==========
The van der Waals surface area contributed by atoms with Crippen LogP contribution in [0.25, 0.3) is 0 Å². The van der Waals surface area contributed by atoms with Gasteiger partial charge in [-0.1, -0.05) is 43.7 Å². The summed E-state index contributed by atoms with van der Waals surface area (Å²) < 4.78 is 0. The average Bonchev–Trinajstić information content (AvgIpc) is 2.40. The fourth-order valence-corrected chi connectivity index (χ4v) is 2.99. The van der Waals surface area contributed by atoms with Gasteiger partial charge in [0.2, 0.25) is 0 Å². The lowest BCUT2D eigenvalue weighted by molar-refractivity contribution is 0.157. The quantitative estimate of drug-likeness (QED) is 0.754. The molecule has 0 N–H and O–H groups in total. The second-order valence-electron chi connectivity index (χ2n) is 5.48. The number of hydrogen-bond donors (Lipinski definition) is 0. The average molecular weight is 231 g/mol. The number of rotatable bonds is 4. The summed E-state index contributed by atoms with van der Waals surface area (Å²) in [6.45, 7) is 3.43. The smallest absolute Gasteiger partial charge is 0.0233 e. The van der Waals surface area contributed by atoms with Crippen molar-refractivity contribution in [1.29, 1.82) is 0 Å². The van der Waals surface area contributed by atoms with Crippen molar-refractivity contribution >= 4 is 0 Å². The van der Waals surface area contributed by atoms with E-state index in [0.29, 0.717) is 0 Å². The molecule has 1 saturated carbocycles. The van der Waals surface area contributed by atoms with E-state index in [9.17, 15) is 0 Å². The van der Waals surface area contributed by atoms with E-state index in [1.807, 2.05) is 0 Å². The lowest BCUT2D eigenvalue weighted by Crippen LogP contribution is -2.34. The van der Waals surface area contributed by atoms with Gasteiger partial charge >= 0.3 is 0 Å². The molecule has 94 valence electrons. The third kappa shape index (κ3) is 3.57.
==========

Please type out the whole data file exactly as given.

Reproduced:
The van der Waals surface area contributed by atoms with Crippen LogP contribution in [0.25, 0.3) is 0 Å². The van der Waals surface area contributed by atoms with Gasteiger partial charge in [-0.1, -0.05) is 43.7 Å². The summed E-state index contributed by atoms with van der Waals surface area (Å²) < 4.78 is 0. The average Bonchev–Trinajstić information content (AvgIpc) is 2.40. The fourth-order valence-corrected chi connectivity index (χ4v) is 2.99. The van der Waals surface area contributed by atoms with Gasteiger partial charge in [0.2, 0.25) is 0 Å². The lowest BCUT2D eigenvalue weighted by molar-refractivity contribution is 0.157. The quantitative estimate of drug-likeness (QED) is 0.754. The molecule has 0 N–H and O–H groups in total. The second-order valence-electron chi connectivity index (χ2n) is 5.48. The number of hydrogen-bond donors (Lipinski definition) is 0. The average molecular weight is 231 g/mol. The number of rotatable bonds is 4. The summed E-state index contributed by atoms with van der Waals surface area (Å²) in [6.45, 7) is 3.43. The smallest absolute Gasteiger partial charge is 0.0233 e. The van der Waals surface area contributed by atoms with Crippen molar-refractivity contribution in [1.29, 1.82) is 0 Å². The van der Waals surface area contributed by atoms with Crippen molar-refractivity contribution >= 4 is 0 Å². The van der Waals surface area contributed by atoms with E-state index in [0.29, 0.717) is 0 Å². The molecule has 1 saturated carbocycles. The van der Waals surface area contributed by atoms with E-state index in [9.17, 15) is 0 Å². The van der Waals surface area contributed by atoms with E-state index in [1.807, 2.05) is 0 Å². The lowest BCUT2D eigenvalue weighted by Crippen LogP contribution is -2.34. The van der Waals surface area contributed by atoms with Gasteiger partial charge >= 0.3 is 0 Å². The molecule has 94 valence electrons. The third kappa shape index (κ3) is 3.57.